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The 5.7% Income At GlaxoSmithKline plc Could Be Too Good To Miss

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As the market continues to tread water and interest rates remain at record lows…
And while gold loses its shine and the price of ‘bunker’ baked beans are still on a 2-for-1 deal…
There is at least something going up.
Yes, Foolish readers, dividends are on the march higher yet again.
But this time it’s not just payouts from the FTSE 100 that are climbing. Dividends from all around the world are gaining ground.

Shareholders could receive an extra $100bn this year

According to Alex Crooke, the head of global equity income at Henderson Investors, global income investors are enjoying a “bumper year”.
Mr Crooke says:
“2014 looks set to deliver the fastest growth in global dividends since 2011, only this time, most of that growth will come from increases in payouts from firms themselves, rather than from swings in currencies…”
Sounds good to me.
Indeed, the boffins at Henderson calculate global dividends surged almost 12% to a record $426.8bn during the second quarter of this year.
Payouts advanced throughout Europe, America, Japan, Hong Kong, Australia as well as here in the UK…
…thanks to the likes of Nestle, Sanofi, China Mobile, Commonwealth Bank of Australia, British American Tobacco, Toyota, Wal-Mart and Exxon.
And if the dividend momentum keeps going, Mr Crooke reckons shareholders around the world could receive an EXTRA $100 BILLION during the year as a whole.
Which is not bad going for holding so-called ‘boring’ Foolish blue chips. 

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You can understand why the FTSE has stalled this year

Still, there’s always something for the doom-sayers to latch on to.
And yes, currency fluctuations have hurt some British dividends during 2014.
You see, between July last year and July this year, sterling has jumped from less than £1:$1.50 to more than £1:$1.70…
…so reducing the converted payments from dollar-payer faves such as BP, Shell, Rio Tinto and AstraZeneca.
Here’s a good example of the effect currency rates can have on our returns:
In dollar terms, this year’s Q2 dividend from BP advanced 8% to 9.75 US cents.
Yet in sterling terms, the payment looks set to inch from 5.76 pence to about 5.84 pence – an increase of just 1%.
And when you think just how significant the dividends from BP, Shell and so on are to the FTSE 100, you can understand why the wider market has stalled this year.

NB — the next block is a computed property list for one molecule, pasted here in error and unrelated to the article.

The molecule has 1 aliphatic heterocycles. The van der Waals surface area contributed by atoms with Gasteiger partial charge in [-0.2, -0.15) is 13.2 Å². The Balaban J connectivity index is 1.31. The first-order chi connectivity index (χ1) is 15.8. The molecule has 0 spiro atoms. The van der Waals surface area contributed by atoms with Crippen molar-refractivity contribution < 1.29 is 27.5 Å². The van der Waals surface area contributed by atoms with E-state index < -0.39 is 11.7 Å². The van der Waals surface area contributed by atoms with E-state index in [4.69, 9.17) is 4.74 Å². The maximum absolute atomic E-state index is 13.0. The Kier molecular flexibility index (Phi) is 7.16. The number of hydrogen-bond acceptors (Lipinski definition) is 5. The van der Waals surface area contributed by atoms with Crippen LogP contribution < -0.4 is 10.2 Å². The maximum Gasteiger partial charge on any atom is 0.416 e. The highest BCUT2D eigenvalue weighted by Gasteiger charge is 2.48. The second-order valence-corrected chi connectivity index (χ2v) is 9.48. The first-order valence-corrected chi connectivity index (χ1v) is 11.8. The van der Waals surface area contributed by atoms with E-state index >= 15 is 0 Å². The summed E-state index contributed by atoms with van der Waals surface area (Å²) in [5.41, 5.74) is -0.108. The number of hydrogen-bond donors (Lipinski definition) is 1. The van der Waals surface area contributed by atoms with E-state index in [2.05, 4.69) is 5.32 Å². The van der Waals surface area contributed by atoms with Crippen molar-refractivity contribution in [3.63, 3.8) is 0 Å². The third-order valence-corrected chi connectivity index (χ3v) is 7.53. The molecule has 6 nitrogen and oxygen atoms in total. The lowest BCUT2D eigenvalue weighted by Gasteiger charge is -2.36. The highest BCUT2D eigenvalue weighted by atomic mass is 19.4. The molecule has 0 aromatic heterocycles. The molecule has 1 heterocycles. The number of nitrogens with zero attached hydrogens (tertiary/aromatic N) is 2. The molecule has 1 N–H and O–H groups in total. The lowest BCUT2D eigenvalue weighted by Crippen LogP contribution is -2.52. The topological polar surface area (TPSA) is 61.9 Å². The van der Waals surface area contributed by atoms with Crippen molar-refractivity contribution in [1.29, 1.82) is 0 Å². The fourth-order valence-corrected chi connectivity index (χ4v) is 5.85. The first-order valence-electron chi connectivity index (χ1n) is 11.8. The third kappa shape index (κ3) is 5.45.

A MASSIVE $4.5 TRILLION has been paid out in the last five years

Of course, such currency movements are part and parcel of investing. So if they scare you from backing quality blue chips or investing in general, simply leave your money in the bank.
Indeed, if you are not prepared to invest for the long term…
…allowing currency movements to even themselves out and the stock market to weave its compound-return magic…
…simply leave your money in the bank.
And good luck if you do decide deposit accounts — and their rock-bottom interest rates — are for you.

Because the stock market is not for everyone.

But when you realise, according to our friends at Henderson, that during the last five years:

  • Global dividends have surged almost 60%;
  • Investors have shared payouts totalling a MASSIVE $4.5 TRILLION, and;
  • Currency movements have affected total dividends by just 1.4%…

…then you’ll understand completely why I think buying tip-top dividend-paying blue chips for the long haul makes perfect sense to ordinary investors such as you and me.
And talking of tip-top paying-dividend blue chips…

Buying today at less than £14 gets you a super 5.7% income

I said on Monday that there are always opportunities to buy quality companies on the cheap, whatever the market conditions.
And trawling through the index, I see GlaxoSmithKline (LSE: GSK) (NYSE: GSK.US) has returned to a new yield high.
As the chart below shows, Glaxo’s shares now offer a 5.7% income — matching that attained during the banking crash and the Greek-euro crisis. 


Source: CapitalIQ

True, a quick check of Glaxo’s results showed a challenging first half, with those nasty currency movements not helping matters.
In fact, core EPS for the half of 40.1p slipped 5% in constant currency terms – but plunged 22% at actual rates. 
But all companies endure difficulties from time to time – even global dividend powerhouses such as Glaxo.
But they can also enjoy periods of notable success and market enthusiasm. In fact, that chart shows Glaxo’s yield dropping below 3% during 2005 and below 2% during 2001 in the good times…
And one day, new products and rising sales could rekindle that market enthusiasm, lift the share price and so push the yield lower.
You never know, perhaps the yield may drop down to 3% again. If it did, the shares would sit at £26 based on the current 80p payout.
And if you really want to be ambitious, the shares would be £40 to give a repeat of the 2% yield seen in 2001.
In the meantime, buying today at less than £14 gets you a super 5.7% yield — and a slice of the near-£4bn Glaxo adds to the global dividend pot every year.
All told, I can think of worse shares to consider right now.
Anyway, I’ll leave the last word to Mr Crooke at Henderson:
When considering equities, most attention is paid to the daily movements in share prices, but in fact, over the long term, dividends and dividend growth offer the principal source of an investor’s total return, and provide a compelling basis for valuing companies.

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Maynard owns shares in Commonwealth Bank of Australia. The Motley Fool has recommended shares in GlaxoSmithKline.

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